Beef: marbling in three dimensions
With Asian markets being key high-quality meat product consumers, the tender, succulent qualities of marbled beef are highly valued and potentially very lucrative for Australian producers.
Stories of the nurturing of Wagyu cattle in Japan are legend, with cattle fed on beer and regularly massaged to ensure tender, marbled flesh. But what we are still to understand is exactly how the marbling forms.
Dr Zbigniew Kruk explains that his research involves visualising the marbling through the flesh on a three dimensional level. "We think the fat might follow the blood veins, but that has always been just a theory. This research aims to prove whether that is true."
The process Dr Kruk and his team are currently exploring involves finely slicing through sections of beef in order to build up a three dimensional understanding of the components of the flesh: muscles, veins and the fat deposits that create the 'marbling'.
It is a painstaking and complex process. Ultrasound equipment is then used to closely examine the flesh structure. CAT scan is also an option, but it is a very expensive one, hence the exploration of alternative techniques.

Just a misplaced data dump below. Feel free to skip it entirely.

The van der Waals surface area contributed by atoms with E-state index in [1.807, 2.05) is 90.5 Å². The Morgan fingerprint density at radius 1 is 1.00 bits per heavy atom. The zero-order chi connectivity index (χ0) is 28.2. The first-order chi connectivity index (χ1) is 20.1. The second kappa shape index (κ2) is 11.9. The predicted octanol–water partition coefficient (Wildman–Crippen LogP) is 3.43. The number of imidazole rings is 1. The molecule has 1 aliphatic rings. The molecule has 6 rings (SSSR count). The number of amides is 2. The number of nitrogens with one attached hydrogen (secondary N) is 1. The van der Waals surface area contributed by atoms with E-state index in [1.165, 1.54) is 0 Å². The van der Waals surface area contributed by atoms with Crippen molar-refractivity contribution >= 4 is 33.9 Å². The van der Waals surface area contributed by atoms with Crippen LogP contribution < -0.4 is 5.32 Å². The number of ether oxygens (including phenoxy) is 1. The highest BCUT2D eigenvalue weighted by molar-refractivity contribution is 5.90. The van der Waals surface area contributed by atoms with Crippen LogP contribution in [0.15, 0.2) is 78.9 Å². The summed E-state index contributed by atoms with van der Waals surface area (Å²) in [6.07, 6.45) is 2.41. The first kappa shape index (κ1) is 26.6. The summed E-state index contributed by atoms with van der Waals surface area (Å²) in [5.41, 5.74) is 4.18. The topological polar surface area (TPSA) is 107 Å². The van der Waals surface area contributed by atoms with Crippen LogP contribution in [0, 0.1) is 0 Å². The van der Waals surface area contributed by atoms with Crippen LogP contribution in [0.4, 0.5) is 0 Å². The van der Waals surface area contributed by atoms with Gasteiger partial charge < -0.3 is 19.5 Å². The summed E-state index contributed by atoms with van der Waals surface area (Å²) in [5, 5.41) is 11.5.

"Once we have established how the marbling forms, we can start learning how to predict if an animal will produce marbling.
"When we've built up the whole picture, we can move on to developing better techniques for quality control and consistency in the quality of marbled beef."
Dr Kruk is travelling to Korea next month to examine Hanwoo cattle, a breed that has a disposition toward marbling. The breed is regarded as a national treasure, so Kruk must examine the cattle in Korea as they are not allowed to be exported. This research trip is being funded by the Beef CRC and the Australia-Korea Foundation.
He has also been invited to attend the APEC (Asia-Pacific Economic Cooperation) conference, specifically to explore investment opportunities.
"This research is all about developing the right product for the right market. There is a high demand for marbled beef in Korea and Japan, but there is a lot of competition from producers in Japan as well as the US. What we are learning now will help drive us ahead in the market." ■
Story Lisa Reid